Courtenay also referred to the Elections and Boundaries Commission’s published result which stated on its website that 5,684 ballots were cast, but that the total number of votes was 5,134. “This is a difference of more than 500 votes. The explanation given for this was that people voted after 6:00 p.m. If it is permissible for the Chief Elections Officer to have access to the ballots in her office alone, what does that say for the future of elections in this country?” remarked Courtenay.

Courtenay told the court that the violations in this election were substantial enough and “we ask Your Lordship to declare the election void, so that that can be a fair election in San Pedro.”

Attorney Perrera made his submission, telling the court that the San Pedro elections were conducted substantially with the laws governing elections in Belize.

“The petitioner, Abner Perez (PUP San Pedro mayoral candidate), commented in his witness statement that by and large, the polling went smoothly during the day. We add that it has been confirmed, both the PUP and the UDP had their representatives, scrutinizers and counters for every box”, Perrera told the court.

“We also say that the parties counted the used and unused ballots in the counting room”, Perrera submitted. “The petitioners also confirmed that they had their attorney present,” he said.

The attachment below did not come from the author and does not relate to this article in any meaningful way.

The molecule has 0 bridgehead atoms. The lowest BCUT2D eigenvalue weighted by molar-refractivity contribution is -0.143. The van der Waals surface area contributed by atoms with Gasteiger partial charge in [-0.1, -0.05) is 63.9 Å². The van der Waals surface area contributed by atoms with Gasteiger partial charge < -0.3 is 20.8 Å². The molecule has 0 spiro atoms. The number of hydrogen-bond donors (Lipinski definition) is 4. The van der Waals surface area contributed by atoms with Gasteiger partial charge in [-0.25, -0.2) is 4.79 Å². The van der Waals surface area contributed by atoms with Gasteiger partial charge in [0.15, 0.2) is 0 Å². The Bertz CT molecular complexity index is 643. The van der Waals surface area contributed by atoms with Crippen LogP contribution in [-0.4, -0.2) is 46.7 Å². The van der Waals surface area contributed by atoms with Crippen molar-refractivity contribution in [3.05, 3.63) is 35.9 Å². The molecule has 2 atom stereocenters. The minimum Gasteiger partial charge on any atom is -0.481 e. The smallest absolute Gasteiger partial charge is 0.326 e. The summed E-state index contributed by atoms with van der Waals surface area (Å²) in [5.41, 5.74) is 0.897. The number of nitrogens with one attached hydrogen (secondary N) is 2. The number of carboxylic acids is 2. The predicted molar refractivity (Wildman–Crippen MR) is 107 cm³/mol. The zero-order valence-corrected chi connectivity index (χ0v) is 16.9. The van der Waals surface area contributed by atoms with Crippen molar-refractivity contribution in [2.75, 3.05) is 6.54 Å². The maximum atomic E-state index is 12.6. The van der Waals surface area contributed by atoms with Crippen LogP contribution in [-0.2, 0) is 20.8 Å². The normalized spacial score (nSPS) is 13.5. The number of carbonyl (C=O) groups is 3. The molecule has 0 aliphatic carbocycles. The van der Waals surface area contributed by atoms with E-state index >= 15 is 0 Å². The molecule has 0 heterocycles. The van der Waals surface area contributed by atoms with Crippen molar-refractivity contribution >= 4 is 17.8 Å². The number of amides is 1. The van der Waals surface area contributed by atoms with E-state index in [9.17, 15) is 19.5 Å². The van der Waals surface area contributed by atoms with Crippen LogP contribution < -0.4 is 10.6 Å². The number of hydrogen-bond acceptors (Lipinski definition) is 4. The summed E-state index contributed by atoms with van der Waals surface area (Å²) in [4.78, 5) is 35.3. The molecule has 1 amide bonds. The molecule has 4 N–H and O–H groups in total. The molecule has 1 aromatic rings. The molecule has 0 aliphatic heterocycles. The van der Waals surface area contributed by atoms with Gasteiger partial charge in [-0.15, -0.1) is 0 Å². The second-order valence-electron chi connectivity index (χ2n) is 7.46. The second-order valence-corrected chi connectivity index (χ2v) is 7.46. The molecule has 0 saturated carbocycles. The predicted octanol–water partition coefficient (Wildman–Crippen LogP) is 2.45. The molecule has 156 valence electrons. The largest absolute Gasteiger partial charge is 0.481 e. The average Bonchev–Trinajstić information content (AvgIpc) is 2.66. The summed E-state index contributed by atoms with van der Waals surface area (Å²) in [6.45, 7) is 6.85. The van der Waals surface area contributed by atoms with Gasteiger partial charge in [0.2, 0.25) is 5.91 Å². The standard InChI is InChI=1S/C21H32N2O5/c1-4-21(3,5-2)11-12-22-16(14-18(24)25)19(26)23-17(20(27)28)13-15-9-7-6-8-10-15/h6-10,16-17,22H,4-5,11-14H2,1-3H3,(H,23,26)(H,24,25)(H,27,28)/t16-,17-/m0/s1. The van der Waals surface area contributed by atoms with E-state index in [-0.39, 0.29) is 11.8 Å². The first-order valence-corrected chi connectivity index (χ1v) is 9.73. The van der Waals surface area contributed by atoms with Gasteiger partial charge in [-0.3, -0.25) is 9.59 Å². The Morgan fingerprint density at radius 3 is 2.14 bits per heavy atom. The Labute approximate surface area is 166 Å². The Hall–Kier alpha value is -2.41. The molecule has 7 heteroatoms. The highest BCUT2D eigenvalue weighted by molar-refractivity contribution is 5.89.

“Mr. Abner Perez also admitted that when the counting was completed, he congratulated the representatives, though he couldn’t remember who all he congratulated,” Perrera said.

“We say that none of the evidence presented by the petitioners that any of the notational errors affected the outcome of the San Pedro municipal election”, Perrera submitted.

“Ms. Cumberbatch, under cross-examination, stated clearly that she did not need to recount the ballots to fix the notational errors; she could do so by looking at the other numbers in the forms”, Perrera explained.

“What is important to note is that there is not an iota of evidence, in that there was not any error in the reconciliation forms by the petitioners and the respondents,” Perrera told the court.

Solicitor General Nigel Hawke began his brief submission saying, “We reiterate all the contents of our written submission.”

Hawke said that all the petitioners knew the unused ballots have no bearing on the results of the election.

“There seem to be a surreptitious attack on the integrity of the Chief Elections Officer,” said Hawke. “There is not a scintilla of evidence that the results are not in compliance with the regulations,” he stated.

“The Solicitor General explained that the golden thread that runs through this case is the unused ballots.

“The petitioners have to prove their case to this honorable court. They have not proven their case. We ask this honorable court to dismiss this petition because there has not been any substantial breach,” he said.

In his reply, Courtenay told the court that it was the Chief Elections Officer who violated the law. “Only an order from this court could have allowed the Chief Elections Officer to remove the ballots”, he said.

“When we filed the petition, she sent to the Central Bank and took out the ballots. We invite Your Lordship to use the strongest possible judicial language to condemn the way the ballots were handled by the Chief Elections Officer. If the violations were substantial, then the court should invalidate. We say the transgressions are substantial,” Courtenay submitted finally.